UNITED STATES of America, Appellee, v. George RIVERA, Defendant-Appellant.
By summary order issued February 21, 2002, we affirmed a judgment of the United States District Court for the Southern District of New York (Kram, J.), denying motions by George Rivera for recusal of the district judge pursuant to 28 U.S.C. § 455(b)(1) and for modification of sentence pursuant to 18 U.S.C. § 3582(c). Rivera, pro se, petitions for rehearing on both issues. We deny rehearing, but it appears that the ground urged for modification of the sentence, fully considered in our summary order, would benefit from expanded treatment in a published opinion.
In seeking a modification of sentence, Rivera relied on intervening Amendment 591 to the U.S. Sentencing Guidelines. Prior to Amendment 591, a court could consider actual (i.e., relevant) conduct when selecting the applicable offense guideline section. Amendment 591, effective November 1, 2000, requires that the initial selection of the offense guideline be based only on the statute (or offense) of conviction rather than on judicial findings of actual conduct (in this case, drug quantity) that will never be made by the jury.1 The Amendment was intended to “emphasize that the sentencing court must apply the offense guideline referenced in the Statutory Index [at the back of the Sentencing Guidelines Manual] for the statute of conviction.” U.S.S.G. Manual, Supp. to App. C, amend. 591, cmt. at 32 (Nov. 1, 2000).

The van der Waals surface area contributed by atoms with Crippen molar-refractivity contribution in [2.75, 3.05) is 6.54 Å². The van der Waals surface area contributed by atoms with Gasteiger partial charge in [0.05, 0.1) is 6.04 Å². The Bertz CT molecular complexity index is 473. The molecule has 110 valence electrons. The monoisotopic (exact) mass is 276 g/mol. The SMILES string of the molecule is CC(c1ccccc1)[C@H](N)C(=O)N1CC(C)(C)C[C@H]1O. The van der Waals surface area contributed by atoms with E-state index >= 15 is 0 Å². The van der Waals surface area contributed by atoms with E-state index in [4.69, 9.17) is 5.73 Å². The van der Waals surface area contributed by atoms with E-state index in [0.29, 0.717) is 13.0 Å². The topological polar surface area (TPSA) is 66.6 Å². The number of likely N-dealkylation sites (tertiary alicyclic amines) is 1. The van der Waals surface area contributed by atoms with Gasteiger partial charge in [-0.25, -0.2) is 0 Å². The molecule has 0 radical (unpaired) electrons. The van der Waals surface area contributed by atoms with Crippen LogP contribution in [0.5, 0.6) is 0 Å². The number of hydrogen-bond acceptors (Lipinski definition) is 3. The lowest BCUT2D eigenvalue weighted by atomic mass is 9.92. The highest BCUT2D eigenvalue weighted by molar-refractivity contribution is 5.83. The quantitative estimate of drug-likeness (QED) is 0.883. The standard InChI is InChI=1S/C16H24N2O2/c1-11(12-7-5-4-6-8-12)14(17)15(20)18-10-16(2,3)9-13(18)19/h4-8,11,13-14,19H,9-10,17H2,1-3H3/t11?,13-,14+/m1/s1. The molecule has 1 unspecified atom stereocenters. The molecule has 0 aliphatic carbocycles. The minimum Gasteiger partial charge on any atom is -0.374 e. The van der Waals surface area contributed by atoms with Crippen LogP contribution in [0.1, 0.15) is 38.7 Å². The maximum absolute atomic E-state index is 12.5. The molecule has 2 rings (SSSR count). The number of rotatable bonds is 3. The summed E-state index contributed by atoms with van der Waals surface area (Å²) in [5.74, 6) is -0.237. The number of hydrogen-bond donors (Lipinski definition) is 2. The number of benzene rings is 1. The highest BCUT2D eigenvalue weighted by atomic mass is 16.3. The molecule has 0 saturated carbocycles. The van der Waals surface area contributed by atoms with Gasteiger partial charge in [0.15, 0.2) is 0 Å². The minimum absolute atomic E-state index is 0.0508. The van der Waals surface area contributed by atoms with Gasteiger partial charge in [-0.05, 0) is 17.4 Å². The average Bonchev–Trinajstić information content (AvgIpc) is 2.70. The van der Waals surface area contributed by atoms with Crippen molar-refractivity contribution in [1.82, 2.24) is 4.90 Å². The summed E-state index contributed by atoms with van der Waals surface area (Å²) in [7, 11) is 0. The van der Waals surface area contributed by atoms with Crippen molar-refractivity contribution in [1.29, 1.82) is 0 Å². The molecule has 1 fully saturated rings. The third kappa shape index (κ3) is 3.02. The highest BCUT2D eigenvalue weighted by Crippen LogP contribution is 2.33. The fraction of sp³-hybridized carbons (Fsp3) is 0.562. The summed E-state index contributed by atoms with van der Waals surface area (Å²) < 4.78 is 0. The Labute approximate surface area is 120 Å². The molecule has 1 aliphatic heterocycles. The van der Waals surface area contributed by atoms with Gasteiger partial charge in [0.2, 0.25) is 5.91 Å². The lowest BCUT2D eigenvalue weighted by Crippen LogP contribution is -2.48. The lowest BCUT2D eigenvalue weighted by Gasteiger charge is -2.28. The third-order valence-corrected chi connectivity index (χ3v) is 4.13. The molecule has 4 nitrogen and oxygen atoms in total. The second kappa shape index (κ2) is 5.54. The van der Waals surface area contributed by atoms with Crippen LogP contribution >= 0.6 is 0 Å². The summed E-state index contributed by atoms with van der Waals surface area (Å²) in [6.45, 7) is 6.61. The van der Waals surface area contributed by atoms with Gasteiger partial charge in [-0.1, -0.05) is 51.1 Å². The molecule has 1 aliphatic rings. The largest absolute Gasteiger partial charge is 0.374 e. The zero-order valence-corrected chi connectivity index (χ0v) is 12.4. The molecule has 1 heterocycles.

The logical defect in Rivera's petition is that it confuses  the applicable offense guideline with  the base offense level within that applicable offense guideline.
On November 16, 1990, Rivera was convicted by a jury on one count of conspiracy to distribute and possess with intent to distribute heroin, in violation of 21 U.S.C. §§ 841(a)(1), 841(b)(1)(A), and 846, and on one count of attempted tax evasion, in violation of 26 U.S.C. § 7201. The conspiracy count of the indictment alleged generally one or more kilograms of heroin, but the trial judge charged the jury (consistent with then-current law) that drug quantity was not an essential element of the crime.